Thousands to rally for Hong Kong democracy on New Year's Day
A cardboard figure depicting Hong Kong Chief Executive Leung Chun-ying as a wolf is set up before the start of a pro-democracy demonstration in Hong Kong on January 1, 2014
Organisers say more than 50,000 people are expected to take part in the annual New Year's Day protest, less than one month after an official public consultation for the city's future electoral system opened.
"This (protest) will be... to let our government and the CCP (Chinese Communist Party) know that Hong Kong people need and want a real democracy," Johnson Yeung, convenor of rally organiser Civil Human Rights Front, told AFP.
The protest will kick off at 3:00 pm (0700 GMT) at the former British colony's Victoria Park and protesters will stage a rally in the financial district of Central afterwards.
Beijing has pledged that the important trade hub, which was given a semi-autonomous status after it returned to China in 1997, will be able to choose its own leader in 2017.
It means that Hong Kong could for the first time have a leader elected by the general public 20 years after the handover. Under the current system, the chief executive is elected by a pro-Beijing committee.
But critics fear democrats and those critical of Beijing will still be filtered out in the nomination process.
One of their main concerns is that Beijing will control the list of candidates who can stand for election in 2017, restricting voters' choices despite the offer of universal suffrage.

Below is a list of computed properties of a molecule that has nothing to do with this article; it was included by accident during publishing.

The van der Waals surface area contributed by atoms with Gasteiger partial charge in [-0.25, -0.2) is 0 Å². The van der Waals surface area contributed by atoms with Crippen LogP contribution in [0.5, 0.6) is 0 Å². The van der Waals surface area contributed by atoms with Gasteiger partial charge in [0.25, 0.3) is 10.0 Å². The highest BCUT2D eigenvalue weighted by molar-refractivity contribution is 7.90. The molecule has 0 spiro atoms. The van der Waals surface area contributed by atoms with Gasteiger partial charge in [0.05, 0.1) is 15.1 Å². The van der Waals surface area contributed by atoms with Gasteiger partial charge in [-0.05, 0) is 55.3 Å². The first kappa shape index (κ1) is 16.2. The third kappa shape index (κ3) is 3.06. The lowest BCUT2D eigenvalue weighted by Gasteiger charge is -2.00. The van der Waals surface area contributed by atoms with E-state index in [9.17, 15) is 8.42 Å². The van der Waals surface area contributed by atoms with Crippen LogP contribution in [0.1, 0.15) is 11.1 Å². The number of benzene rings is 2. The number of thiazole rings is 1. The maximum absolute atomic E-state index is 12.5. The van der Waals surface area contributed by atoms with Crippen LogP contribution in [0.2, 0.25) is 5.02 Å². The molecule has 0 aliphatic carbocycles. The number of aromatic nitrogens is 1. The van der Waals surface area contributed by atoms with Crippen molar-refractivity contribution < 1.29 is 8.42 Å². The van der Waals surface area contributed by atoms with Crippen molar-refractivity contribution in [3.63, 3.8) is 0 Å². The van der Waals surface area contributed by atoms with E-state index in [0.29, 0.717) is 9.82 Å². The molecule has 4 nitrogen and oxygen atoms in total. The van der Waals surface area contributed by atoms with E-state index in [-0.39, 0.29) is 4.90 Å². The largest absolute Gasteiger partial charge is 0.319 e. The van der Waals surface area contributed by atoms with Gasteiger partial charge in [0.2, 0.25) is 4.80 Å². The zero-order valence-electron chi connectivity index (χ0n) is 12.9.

Yeung said he viewed 2014 and the ongoing debate over the city's future democratic system as a "battle" that must be won.
"This is the last time we can negotiate with the Chinese Communist Party and this will be a battle," he said.
"This rally will give the CCP a clear message that if you don't give us real democracy, there will be direct action from the people," Yeung said.
Mimicking the Occupy protests that broke out in 2011 in cities such as New York and London, some activists have threatened to take over the streets of Hong Kong's business district later this year to try to force officials to guarantee a fair electoral system.
But Yeung said the New Year rally was not intended as an Occupy protest.
As a "special administrative region", Hong Kong has retained its own political and legal system since the 1997 handover that guarantees civil liberties not seen on the mainland.
Protests are frequent in the city of seven million.
And discontent over corruption scandals, sky-high housing prices, a growing wealth gap and the slow progress towards full democracy has led to sharp criticism of Beijing and its appointees.
Hong Kong's leader, Leung Chun-ying, suffers from particularly low popularity ratings -- 42 percent according to a December survey by Hong Kong University.
The government has warned that failure to push through reforms could hinder Hong Kong's future development.
"If standing still, our society will pay the price. All citizens will be disappointed. There will be an adverse impact on the stability of Hong Kong's social economic and political (situation)," Chief Secretary for Administration Carrie Lam, Leung's top aide, told lawmakers in December.
Fears that Beijing might seek to control the list of candidates who can stand for election in 2017 were raised when mainland officials called on any future leader to be a patriot.
In November, Li Fei, deputy secretary-general of the Standing Committee of the National People's Congress -- China's parliament -- said the city's future leader must not be someone who confronts the central government.
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